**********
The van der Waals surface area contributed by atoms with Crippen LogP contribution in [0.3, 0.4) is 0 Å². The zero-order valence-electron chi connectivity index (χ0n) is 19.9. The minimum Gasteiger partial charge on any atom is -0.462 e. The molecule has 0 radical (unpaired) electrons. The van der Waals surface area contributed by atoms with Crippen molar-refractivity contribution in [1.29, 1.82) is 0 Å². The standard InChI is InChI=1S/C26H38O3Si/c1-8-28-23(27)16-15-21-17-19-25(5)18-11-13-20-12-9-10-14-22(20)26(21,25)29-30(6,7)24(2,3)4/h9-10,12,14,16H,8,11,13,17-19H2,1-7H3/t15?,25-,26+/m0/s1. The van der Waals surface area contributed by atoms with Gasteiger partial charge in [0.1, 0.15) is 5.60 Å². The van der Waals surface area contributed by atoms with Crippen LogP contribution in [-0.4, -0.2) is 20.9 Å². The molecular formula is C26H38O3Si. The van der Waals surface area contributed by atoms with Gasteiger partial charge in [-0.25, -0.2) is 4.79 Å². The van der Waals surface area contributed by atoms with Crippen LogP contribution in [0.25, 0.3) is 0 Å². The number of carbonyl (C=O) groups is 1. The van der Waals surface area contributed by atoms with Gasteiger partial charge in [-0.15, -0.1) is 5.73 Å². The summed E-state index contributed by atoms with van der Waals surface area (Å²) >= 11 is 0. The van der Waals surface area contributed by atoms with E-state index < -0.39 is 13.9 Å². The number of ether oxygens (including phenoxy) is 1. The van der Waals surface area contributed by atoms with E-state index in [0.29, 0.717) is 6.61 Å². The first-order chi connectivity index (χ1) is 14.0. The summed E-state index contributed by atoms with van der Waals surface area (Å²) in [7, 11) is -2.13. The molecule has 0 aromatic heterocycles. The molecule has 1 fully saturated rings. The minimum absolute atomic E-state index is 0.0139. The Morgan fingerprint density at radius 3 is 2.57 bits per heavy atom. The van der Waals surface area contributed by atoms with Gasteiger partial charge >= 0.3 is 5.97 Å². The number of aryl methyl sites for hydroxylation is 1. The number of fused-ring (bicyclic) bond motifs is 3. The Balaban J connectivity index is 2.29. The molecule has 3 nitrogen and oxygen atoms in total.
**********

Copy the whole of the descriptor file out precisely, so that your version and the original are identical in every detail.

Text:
The van der Waals surface area contributed by atoms with Crippen LogP contribution in [0.3, 0.4) is 0 Å². The zero-order valence-electron chi connectivity index (χ0n) is 19.9. The minimum Gasteiger partial charge on any atom is -0.462 e. The molecule has 0 radical (unpaired) electrons. The van der Waals surface area contributed by atoms with Crippen molar-refractivity contribution in [1.29, 1.82) is 0 Å². The standard InChI is InChI=1S/C26H38O3Si/c1-8-28-23(27)16-15-21-17-19-25(5)18-11-13-20-12-9-10-14-22(20)26(21,25)29-30(6,7)24(2,3)4/h9-10,12,14,16H,8,11,13,17-19H2,1-7H3/t15?,25-,26+/m0/s1. The van der Waals surface area contributed by atoms with Gasteiger partial charge in [0.1, 0.15) is 5.60 Å². The van der Waals surface area contributed by atoms with Crippen LogP contribution in [-0.4, -0.2) is 20.9 Å². The molecular formula is C26H38O3Si. The van der Waals surface area contributed by atoms with Gasteiger partial charge in [-0.25, -0.2) is 4.79 Å². The van der Waals surface area contributed by atoms with Crippen LogP contribution in [0.25, 0.3) is 0 Å². The number of carbonyl (C=O) groups is 1. The van der Waals surface area contributed by atoms with Gasteiger partial charge in [-0.15, -0.1) is 5.73 Å². The summed E-state index contributed by atoms with van der Waals surface area (Å²) >= 11 is 0. The van der Waals surface area contributed by atoms with E-state index < -0.39 is 13.9 Å². The number of ether oxygens (including phenoxy) is 1. The van der Waals surface area contributed by atoms with E-state index in [0.29, 0.717) is 6.61 Å². The first-order chi connectivity index (χ1) is 14.0. The summed E-state index contributed by atoms with van der Waals surface area (Å²) in [7, 11) is -2.13. The molecule has 0 aromatic heterocycles. The molecule has 1 fully saturated rings. The minimum absolute atomic E-state index is 0.0139. The Morgan fingerprint density at radius 3 is 2.57 bits per heavy atom. The van der Waals surface area contributed by atoms with Gasteiger partial charge >= 0.3 is 5.97 Å². The number of aryl methyl sites for hydroxylation is 1. The number of fused-ring (bicyclic) bond motifs is 3. The Balaban J connectivity index is 2.29. The molecule has 3 nitrogen and oxygen atoms in total.